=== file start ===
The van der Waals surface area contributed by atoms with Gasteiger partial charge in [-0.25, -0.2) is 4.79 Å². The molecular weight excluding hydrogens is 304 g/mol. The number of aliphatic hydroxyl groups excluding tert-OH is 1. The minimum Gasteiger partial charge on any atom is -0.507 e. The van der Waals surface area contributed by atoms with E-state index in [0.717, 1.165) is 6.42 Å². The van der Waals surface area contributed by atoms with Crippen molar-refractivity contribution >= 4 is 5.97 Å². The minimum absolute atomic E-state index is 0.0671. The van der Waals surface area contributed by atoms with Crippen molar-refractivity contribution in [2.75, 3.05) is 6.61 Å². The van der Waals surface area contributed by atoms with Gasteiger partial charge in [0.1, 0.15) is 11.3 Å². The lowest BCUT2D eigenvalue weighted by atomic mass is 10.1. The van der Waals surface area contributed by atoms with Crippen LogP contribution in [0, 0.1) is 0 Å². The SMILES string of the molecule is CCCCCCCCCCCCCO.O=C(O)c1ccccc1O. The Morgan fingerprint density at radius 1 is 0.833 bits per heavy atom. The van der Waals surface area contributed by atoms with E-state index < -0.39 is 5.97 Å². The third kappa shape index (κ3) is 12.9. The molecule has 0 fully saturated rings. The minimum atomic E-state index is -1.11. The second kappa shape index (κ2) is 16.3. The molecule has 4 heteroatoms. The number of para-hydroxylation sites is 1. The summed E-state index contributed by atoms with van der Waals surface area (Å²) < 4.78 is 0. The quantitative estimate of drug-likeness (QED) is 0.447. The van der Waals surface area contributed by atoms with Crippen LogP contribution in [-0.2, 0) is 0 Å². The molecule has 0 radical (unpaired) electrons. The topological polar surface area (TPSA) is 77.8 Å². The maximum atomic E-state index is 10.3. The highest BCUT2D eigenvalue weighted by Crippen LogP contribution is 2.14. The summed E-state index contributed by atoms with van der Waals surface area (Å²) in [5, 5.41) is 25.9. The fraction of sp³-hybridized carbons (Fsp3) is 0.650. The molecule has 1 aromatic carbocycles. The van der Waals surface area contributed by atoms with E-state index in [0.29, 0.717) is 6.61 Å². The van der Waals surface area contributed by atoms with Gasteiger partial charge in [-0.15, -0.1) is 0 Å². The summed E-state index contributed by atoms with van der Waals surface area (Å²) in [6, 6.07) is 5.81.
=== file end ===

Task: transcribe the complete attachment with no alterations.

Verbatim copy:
The van der Waals surface area contributed by atoms with Gasteiger partial charge in [-0.25, -0.2) is 4.79 Å². The molecular weight excluding hydrogens is 304 g/mol. The number of aliphatic hydroxyl groups excluding tert-OH is 1. The minimum Gasteiger partial charge on any atom is -0.507 e. The van der Waals surface area contributed by atoms with E-state index in [0.717, 1.165) is 6.42 Å². The van der Waals surface area contributed by atoms with Crippen molar-refractivity contribution >= 4 is 5.97 Å². The minimum absolute atomic E-state index is 0.0671. The van der Waals surface area contributed by atoms with Crippen molar-refractivity contribution in [2.75, 3.05) is 6.61 Å². The van der Waals surface area contributed by atoms with Gasteiger partial charge in [0.1, 0.15) is 11.3 Å². The lowest BCUT2D eigenvalue weighted by atomic mass is 10.1. The van der Waals surface area contributed by atoms with Crippen LogP contribution in [0, 0.1) is 0 Å². The SMILES string of the molecule is CCCCCCCCCCCCCO.O=C(O)c1ccccc1O. The Morgan fingerprint density at radius 1 is 0.833 bits per heavy atom. The van der Waals surface area contributed by atoms with E-state index < -0.39 is 5.97 Å². The third kappa shape index (κ3) is 12.9. The molecule has 0 fully saturated rings. The minimum atomic E-state index is -1.11. The second kappa shape index (κ2) is 16.3. The molecule has 4 heteroatoms. The number of para-hydroxylation sites is 1. The summed E-state index contributed by atoms with van der Waals surface area (Å²) < 4.78 is 0. The quantitative estimate of drug-likeness (QED) is 0.447. The van der Waals surface area contributed by atoms with Crippen LogP contribution in [-0.2, 0) is 0 Å². The molecule has 0 radical (unpaired) electrons. The topological polar surface area (TPSA) is 77.8 Å². The maximum atomic E-state index is 10.3. The highest BCUT2D eigenvalue weighted by Crippen LogP contribution is 2.14. The summed E-state index contributed by atoms with van der Waals surface area (Å²) in [5, 5.41) is 25.9. The fraction of sp³-hybridized carbons (Fsp3) is 0.650. The molecule has 1 aromatic carbocycles. The van der Waals surface area contributed by atoms with E-state index in [0.29, 0.717) is 6.61 Å². The van der Waals surface area contributed by atoms with Gasteiger partial charge in [-0.15, -0.1) is 0 Å². The summed E-state index contributed by atoms with van der Waals surface area (Å²) in [6, 6.07) is 5.81.